Fabrizio Meoni was killed a few days ago while participating in the Dakar rally. Although I do not follow that particular sport, he was evidently a very well known and successful competitor. There was talk for a while of teams pulling out as a result and some companies getting out of the sport. Now, wait just a minute. No one likes to see anyone hurt or injured while participating in any sport but one of the reasons top competitors are respected as they are is their ability to do something many of us cannot or will not. When someone dies, it drives the point home forcefully. A top competitor in table tennis may be very skilled but no danger is inherent in the sport. Racing puts you out there where things can go wrong and if you choose to participate you accept the danger and that’s that.
Last week at the Daytona tire tests racers were getting a handle on a very intimidating track where even the best can crash. It happens. No one should complain or be shocked. Willing participants have made the decision and you race with that understanding.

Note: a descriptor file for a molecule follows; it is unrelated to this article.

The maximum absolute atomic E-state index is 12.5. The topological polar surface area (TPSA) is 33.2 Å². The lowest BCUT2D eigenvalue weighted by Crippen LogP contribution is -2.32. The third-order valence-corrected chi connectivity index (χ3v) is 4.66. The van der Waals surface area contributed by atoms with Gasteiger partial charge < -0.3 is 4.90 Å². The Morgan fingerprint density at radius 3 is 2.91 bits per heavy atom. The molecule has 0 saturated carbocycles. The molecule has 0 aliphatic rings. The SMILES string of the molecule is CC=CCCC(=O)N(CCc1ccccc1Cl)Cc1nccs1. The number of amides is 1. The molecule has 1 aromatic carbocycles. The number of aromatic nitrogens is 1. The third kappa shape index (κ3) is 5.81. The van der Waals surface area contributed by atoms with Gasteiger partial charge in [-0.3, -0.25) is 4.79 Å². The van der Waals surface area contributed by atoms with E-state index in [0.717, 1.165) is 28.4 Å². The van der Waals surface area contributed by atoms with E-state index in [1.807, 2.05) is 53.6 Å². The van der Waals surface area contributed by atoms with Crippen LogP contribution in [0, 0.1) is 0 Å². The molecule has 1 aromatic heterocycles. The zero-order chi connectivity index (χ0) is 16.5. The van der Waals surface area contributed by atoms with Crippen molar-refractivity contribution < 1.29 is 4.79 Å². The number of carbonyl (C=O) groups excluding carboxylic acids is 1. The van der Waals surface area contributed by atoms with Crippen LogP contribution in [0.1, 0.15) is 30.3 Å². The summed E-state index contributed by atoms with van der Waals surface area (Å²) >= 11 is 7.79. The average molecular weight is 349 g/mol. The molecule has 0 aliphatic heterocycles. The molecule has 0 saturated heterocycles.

Some years ago, I did some skydiving. After about a hundred jumps I hung it up. I had one minor fracture of my wrist due to stupidity but overall it was enjoyable and injury free. But it was risky and no one ever said otherwise and people do get killed. If it was completely safe and without risk, it wouldn’t be exciting or worthwhile. You never think you’ll be the one hurt but you might be. Accept it or don’t participate.
That goes, too, for the sponsors and companies that field teams in any sport like these. Bad things can happen. It does no one any good to pull out and stop competing. When the race is over, show your respects, evaluate what happened to see if it can be prevented next time, but don’t pull out. Did they think there couldn’t be any accidents? Many of the best things in life are inherently risky. You pursue the payoff and accept the risk. Just like in business,… no risk, little reward.
Maybe I’m overreacting to this but too many people are unwilling to accept any risk in life. They want absolute safety, guaranteed results and if anything doesn’t go right, they get a lawyer. A long time ago, Peter Egan wrote a column in Cycle World or Road and Track, can’t remember which, that envisioned a “red card” that you had to have before being allowed to participate in anything dangerous. You agreed to accept the risk and not sue everyone for unforseen results or you didn’t get to play. I like that idea. Maybe it’s time to bring it up again.